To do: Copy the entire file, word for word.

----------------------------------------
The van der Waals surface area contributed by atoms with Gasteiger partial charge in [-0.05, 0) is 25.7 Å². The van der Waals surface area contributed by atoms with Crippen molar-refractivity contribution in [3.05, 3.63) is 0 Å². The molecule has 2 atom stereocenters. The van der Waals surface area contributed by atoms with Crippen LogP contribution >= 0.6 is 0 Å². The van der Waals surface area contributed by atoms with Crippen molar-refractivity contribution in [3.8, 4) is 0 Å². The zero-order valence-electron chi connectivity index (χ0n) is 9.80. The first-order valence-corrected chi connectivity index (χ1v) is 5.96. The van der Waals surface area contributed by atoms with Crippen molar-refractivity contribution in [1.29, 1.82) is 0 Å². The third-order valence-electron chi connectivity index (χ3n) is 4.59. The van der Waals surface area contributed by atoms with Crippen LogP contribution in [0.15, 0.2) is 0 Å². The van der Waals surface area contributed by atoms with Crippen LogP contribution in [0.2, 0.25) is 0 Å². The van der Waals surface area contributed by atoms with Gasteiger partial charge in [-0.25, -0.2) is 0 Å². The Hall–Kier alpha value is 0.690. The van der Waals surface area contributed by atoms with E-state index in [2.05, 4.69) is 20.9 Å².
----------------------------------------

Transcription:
The van der Waals surface area contributed by atoms with Gasteiger partial charge in [-0.05, 0) is 25.7 Å². The van der Waals surface area contributed by atoms with Crippen molar-refractivity contribution in [3.05, 3.63) is 0 Å². The molecule has 2 atom stereocenters. The van der Waals surface area contributed by atoms with Crippen LogP contribution >= 0.6 is 0 Å². The van der Waals surface area contributed by atoms with Crippen molar-refractivity contribution in [3.8, 4) is 0 Å². The zero-order valence-electron chi connectivity index (χ0n) is 9.80. The first-order valence-corrected chi connectivity index (χ1v) is 5.96. The van der Waals surface area contributed by atoms with Crippen molar-refractivity contribution in [1.29, 1.82) is 0 Å². The third-order valence-electron chi connectivity index (χ3n) is 4.59. The van der Waals surface area contributed by atoms with Crippen LogP contribution in [0.15, 0.2) is 0 Å². The van der Waals surface area contributed by atoms with Crippen LogP contribution in [0.2, 0.25) is 0 Å². The van der Waals surface area contributed by atoms with Gasteiger partial charge in [-0.25, -0.2) is 0 Å². The Hall–Kier alpha value is 0.690. The van der Waals surface area contributed by atoms with E-state index in [2.05, 4.69) is 20.9 Å².